Behavioural corporate decision making

I started this book with the neoclassical model of the firm, in which the firm is seen as a black box that takes in inputs and produces output. A central decision maker makes decisions to maximise the firm’s value.

This approach, although a powerful analytical tool, hides many of the interesting questions about firms. Why do they exist? How are decisions made within firms? How can good decisions be incentivised?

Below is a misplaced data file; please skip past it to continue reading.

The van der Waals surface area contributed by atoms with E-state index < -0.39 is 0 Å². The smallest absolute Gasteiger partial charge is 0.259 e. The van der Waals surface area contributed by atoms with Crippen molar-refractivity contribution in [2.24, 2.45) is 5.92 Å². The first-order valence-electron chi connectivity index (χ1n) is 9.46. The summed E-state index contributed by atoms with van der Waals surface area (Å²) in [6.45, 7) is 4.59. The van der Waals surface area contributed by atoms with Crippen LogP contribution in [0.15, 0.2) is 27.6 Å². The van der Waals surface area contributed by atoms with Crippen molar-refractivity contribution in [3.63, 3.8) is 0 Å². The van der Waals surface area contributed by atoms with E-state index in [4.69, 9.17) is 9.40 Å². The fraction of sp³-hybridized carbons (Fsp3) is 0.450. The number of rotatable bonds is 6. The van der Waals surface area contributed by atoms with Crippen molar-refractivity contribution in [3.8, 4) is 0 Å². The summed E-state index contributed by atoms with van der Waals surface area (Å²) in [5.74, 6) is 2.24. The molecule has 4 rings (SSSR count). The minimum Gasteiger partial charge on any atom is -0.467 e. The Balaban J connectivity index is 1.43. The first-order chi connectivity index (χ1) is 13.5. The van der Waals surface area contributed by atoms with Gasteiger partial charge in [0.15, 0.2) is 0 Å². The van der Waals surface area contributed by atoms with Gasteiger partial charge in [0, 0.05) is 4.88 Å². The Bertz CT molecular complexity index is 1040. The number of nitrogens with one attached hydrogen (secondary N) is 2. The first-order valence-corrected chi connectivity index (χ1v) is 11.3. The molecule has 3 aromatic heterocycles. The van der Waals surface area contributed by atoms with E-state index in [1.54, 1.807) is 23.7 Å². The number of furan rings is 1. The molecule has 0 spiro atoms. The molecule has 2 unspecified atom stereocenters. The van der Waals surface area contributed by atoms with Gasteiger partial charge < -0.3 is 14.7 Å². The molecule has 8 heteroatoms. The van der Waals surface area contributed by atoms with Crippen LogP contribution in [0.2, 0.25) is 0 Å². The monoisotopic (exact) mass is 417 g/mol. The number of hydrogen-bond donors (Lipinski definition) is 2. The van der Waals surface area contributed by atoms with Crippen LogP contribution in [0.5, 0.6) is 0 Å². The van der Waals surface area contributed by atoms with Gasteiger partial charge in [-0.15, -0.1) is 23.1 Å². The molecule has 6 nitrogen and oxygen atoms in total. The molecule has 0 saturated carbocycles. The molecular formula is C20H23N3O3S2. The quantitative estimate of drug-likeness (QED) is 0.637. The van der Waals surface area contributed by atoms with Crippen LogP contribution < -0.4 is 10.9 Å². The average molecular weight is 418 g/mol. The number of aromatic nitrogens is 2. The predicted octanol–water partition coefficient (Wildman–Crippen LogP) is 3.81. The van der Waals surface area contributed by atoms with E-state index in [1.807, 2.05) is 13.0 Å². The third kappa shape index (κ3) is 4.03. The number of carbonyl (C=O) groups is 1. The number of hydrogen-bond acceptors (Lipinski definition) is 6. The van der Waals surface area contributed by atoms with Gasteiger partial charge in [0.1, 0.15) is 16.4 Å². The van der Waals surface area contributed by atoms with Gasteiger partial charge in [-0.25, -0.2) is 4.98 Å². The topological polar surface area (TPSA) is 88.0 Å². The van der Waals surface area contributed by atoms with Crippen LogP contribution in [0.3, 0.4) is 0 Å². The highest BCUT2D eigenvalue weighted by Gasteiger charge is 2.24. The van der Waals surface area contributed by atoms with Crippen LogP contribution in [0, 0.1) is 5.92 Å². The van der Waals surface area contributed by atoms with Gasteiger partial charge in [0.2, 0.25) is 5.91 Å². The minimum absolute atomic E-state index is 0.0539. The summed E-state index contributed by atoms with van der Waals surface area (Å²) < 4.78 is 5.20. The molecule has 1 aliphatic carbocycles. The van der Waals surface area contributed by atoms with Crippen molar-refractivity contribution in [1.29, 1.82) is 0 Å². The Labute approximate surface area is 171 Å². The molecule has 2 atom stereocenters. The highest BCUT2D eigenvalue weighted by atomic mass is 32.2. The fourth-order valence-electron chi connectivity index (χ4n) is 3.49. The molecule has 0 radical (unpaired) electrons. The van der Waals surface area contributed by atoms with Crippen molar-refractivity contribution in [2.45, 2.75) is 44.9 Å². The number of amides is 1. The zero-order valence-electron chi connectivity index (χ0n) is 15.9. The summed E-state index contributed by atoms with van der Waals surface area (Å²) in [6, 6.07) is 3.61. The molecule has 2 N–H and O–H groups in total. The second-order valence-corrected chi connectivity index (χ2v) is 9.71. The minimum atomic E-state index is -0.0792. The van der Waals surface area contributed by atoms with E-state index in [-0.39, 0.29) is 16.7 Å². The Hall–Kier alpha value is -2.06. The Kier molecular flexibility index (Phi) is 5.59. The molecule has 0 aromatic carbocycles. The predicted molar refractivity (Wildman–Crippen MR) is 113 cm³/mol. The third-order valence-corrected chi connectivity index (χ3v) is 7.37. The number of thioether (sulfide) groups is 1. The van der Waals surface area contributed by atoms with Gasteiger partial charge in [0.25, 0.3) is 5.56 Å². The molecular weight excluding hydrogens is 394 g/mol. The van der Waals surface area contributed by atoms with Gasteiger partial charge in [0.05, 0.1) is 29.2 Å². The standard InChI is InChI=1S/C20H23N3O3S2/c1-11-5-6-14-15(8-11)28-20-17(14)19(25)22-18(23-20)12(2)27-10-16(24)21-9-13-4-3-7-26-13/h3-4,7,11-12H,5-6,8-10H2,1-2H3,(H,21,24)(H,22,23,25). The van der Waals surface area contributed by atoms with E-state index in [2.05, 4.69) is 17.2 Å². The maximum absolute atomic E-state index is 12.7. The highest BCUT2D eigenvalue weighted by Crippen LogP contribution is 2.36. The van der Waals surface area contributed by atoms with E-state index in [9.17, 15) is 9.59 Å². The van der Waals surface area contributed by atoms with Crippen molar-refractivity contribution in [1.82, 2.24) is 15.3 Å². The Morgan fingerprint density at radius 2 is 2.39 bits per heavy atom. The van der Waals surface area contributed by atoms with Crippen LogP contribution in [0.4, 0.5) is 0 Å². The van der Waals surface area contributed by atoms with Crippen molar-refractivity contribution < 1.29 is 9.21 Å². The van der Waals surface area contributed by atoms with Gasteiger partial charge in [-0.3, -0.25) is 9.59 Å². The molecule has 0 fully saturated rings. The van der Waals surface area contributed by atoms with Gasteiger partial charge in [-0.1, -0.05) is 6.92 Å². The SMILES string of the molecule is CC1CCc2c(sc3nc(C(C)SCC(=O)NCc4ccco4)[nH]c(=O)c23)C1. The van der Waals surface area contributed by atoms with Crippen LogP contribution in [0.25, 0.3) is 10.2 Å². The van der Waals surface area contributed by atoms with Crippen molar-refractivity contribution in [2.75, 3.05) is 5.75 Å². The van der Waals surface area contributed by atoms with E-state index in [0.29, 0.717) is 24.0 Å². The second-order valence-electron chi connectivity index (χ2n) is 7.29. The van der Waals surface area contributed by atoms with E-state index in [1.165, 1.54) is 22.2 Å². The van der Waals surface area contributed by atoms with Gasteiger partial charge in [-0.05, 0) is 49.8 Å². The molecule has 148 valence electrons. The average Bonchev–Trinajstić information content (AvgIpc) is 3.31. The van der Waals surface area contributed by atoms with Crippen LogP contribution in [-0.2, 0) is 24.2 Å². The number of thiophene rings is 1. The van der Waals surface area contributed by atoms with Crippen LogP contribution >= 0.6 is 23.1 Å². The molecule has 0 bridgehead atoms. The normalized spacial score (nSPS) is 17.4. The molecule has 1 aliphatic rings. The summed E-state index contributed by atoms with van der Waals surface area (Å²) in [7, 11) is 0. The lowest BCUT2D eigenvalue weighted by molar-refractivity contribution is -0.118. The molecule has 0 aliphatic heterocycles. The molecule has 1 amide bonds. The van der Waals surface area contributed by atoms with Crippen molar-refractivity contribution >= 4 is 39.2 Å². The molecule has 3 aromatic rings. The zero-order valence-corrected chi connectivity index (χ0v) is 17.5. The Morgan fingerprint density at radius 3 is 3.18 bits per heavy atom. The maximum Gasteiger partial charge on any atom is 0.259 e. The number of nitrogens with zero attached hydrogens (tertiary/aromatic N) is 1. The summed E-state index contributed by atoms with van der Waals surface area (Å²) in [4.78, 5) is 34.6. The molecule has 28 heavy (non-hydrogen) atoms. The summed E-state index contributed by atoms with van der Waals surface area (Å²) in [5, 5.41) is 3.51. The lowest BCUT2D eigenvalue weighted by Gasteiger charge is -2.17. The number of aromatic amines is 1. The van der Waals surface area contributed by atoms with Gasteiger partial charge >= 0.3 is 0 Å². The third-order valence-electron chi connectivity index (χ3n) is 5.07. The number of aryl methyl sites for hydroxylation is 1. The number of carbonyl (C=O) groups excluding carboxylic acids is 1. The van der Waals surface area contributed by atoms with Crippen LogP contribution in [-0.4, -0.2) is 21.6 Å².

Our approach to these more detailed questions has also been a simplification. Each of our firm and agents within the firm were treated as simple maximisers of profit or utility. Yet, that is not how people actually behave.

In this part we sample some of the departures from this simplification.